A Report from Kenya: Parsing a Native Son
This piece was written just before the inauguration of Barack Obama as the 44th President of the United States of America on January 20, 2009.
Has Change Really Come?
Thousands crowd around transistor radios in Nairobi and all around Africa from Goma to Mogadishu. Far away in Chicago, a once upon a time “skinny kid with a funny name” stands before an ecstatic crowd. “If there is anyone out there who still doubts that America is a place where all things are possible,” he begins, “who still wonders if the dream of our founders is alive in our time; who still questions the power of our democracy, tonight is your answer.” That man, that black man, is Barack Obama. And in that moment, as he speaks and America applauds, as his image and words are beamed to the world from one satellite to the next, across cellular networks and along fiber-optic cables, that son of a black man from Kenya and a white woman from Kansas is American Zeitgeist personified. We cannot see it in his demeanor but we can hear it in his words: “It’s been a long time coming, but tonight, because of what we did on this day, in this election, at this defining moment, change has come to America.”
But has change really come?
History is being made in America, yet even as a black man fulfills Dr. Martin Luther King’s dream by being judged by the content of his character and not the color of his skin, on the same day, out in California, Arizona and Florida, the wee gains earned by another estranged minority demographic are being rolled back. On this day of momentous change in America that puts a black man on his way to the White House, the right of same-sex couples to live in legal matrimony is denied.
And what more can one expect in the electoral system of democracy where the onus is placed upon millions of individuals to say “yes” or “no” to the existential questions of life and liberty? To choose either Republican or Democrat where the devil they know is somewhere in between? When one man comes and appeals to people of all races and creeds across the pre-set boundaries of Red and Blue, what he gains is the burden of their divergent expectations.
As Obama’s presidency turns from dream into reality, so must these mounting expectations face the cold shoulder of reality. America must realize that Obama’s win is not a revolution. It is an evolution of the American democratic process. It is an evolution to a point of perfecting the political sleight of hand that all democracies aim for: the endorsement by the people of the maintenance of the status quo, or a simulacrum of it, that the power elite can live with. That realization must begin in America and travel the entire globe right down to Obama’s fatherland—my country Kenya.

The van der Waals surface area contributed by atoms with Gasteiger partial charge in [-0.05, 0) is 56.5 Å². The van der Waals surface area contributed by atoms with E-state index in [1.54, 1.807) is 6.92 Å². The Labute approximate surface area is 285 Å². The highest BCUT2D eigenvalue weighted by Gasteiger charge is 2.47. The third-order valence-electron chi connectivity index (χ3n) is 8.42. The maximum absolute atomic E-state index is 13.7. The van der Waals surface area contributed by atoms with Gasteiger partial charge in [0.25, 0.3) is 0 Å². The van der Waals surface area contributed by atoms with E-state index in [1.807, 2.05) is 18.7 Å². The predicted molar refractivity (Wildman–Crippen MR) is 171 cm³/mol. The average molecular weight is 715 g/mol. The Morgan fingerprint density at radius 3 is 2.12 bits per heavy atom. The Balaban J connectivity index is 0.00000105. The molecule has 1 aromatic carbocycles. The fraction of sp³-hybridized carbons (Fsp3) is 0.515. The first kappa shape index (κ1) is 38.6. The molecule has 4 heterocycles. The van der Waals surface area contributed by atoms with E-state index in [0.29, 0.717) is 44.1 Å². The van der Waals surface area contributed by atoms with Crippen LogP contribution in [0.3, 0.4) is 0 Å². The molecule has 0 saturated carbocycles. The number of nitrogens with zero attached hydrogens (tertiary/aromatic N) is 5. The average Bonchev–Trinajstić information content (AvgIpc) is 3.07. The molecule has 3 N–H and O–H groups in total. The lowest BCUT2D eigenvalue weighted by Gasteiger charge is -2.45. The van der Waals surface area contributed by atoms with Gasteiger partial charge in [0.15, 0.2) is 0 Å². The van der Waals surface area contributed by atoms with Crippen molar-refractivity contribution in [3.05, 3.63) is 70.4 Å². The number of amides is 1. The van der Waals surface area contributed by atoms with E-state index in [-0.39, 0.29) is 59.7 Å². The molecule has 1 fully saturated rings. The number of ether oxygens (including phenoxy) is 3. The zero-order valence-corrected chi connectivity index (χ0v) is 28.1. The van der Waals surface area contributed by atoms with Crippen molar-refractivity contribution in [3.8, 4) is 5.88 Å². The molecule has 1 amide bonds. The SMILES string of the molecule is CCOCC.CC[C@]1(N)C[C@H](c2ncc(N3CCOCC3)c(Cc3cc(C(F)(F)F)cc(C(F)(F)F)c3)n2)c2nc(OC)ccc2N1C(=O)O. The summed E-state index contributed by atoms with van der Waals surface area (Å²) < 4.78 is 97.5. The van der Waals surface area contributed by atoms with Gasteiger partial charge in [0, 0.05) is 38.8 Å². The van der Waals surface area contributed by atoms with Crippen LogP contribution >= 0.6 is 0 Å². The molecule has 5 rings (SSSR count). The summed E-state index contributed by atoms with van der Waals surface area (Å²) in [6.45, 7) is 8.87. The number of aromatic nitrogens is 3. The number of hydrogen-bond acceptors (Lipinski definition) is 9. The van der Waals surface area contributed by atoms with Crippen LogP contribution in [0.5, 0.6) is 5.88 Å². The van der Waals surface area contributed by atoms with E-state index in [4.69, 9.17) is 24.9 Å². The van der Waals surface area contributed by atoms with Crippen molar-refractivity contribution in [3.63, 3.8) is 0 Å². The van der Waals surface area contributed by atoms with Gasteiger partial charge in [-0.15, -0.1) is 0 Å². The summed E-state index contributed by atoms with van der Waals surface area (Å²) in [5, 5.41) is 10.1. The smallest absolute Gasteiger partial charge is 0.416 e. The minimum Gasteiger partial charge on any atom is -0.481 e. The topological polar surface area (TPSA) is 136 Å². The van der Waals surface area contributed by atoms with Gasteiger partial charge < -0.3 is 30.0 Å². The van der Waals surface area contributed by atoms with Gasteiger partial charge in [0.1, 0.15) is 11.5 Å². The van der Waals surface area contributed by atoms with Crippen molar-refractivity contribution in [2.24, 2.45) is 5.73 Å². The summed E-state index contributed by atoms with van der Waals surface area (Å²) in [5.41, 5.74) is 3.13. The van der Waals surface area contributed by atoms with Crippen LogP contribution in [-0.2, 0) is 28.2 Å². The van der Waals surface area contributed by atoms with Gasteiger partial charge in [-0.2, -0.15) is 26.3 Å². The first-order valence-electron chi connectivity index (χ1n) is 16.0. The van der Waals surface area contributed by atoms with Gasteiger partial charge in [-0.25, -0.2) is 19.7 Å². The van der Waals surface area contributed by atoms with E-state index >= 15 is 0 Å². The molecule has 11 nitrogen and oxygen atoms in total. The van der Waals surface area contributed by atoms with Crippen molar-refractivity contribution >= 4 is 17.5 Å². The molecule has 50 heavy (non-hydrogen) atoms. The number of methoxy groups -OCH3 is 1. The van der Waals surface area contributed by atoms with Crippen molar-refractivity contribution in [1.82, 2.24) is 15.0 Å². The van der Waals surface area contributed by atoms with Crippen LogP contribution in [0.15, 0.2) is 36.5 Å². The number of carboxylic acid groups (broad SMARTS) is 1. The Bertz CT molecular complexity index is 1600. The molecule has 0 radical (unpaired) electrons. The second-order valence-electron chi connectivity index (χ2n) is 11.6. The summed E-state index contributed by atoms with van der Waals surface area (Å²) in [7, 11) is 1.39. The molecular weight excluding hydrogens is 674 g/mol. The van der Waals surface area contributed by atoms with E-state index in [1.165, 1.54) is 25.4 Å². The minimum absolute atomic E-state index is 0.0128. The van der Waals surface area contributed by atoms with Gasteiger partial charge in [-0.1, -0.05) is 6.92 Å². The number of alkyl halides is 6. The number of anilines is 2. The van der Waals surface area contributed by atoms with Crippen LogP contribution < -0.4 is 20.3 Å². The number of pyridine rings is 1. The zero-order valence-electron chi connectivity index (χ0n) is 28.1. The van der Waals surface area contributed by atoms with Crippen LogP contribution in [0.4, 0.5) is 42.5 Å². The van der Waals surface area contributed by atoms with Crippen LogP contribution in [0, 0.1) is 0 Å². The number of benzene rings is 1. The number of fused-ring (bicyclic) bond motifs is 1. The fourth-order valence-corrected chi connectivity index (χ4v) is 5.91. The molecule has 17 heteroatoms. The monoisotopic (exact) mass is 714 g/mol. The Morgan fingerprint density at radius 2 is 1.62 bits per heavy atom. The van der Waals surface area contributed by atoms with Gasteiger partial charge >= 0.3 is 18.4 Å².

Who is Obama?
Just like the rest of us mortal, non-American-President-Elects, there are a lot of things that Obama is or is not. What we do not know we can only speculate, but to keep that speculation within reason is to ask too much from most Obama watchers. Some have posited that since Obama is not a descendant of slaves, he does not have the deep seated resentment for white people that is said to characterize most Americans of African descent. But wait a minute, says Ben Macintyre writing for The Times of London, (1) “Barack Obama is no admirer of British colonialism, to judge from his writings, but the discovery that the British authorities tortured his grandfather may well deepen any animosity.”
Obama’s Kenyan grandfather was tortured by the Brits at the height of Kenya’s independence struggle. This story was quickly picked up by all the major papers in the UK and even got a helping hand across the pond by The Huffington Post. (2) I fail to see how his (alongside that of several UK Labour Party MPs in the ’50s) not being a fan of British colonialism makes him a danger to British-American partnership.
That said, Obama is in fact quite distanced from the realities of Kenyan colonial history. Obama did not grow up in a Kenya conflicted by the neocolonialist historical revisionism in school and the whispers of the savage brutality of the white man at home. And if it is true that Obama’s grandfather was arrested, jailed, and tortured for two years, it does not make Obama, by default, a radical.
What is particularly spurious in Macintyre’s article are his attempts to connect Obama’s grandfather to the violence of Mau Mau. The Mau Mau revolt lasted between 1952 and 1960. And even considering Britain’s reaction to it, which was the detention without trial of tens of thousands of Kikuyus and the villagisation of the rest of them, Mau Mau was a Kikuyu problem. If Obama’s grandfather had come from fighting on the British side in the second World War, that he was jailed in 1949 does not mean that he was a member of Mau Mau but of at least one of a host of outlawed organizations. That organization could have been the Kikuyu Central Association (and Macintyre’s article agrees with this), even though he was a Luo, or even a trade union. Such movements were outlawed not because they were violent, Marxist or evil in anyway anyone can think of in modern Britain but because they sought a decent level of African representation in government. The violence would come later, long after Obama’s grandfather had been released from jail, and as Obama points out in his memoirs he was jailed for over six months and later found innocent. Obama does not dwell on it, who are we to?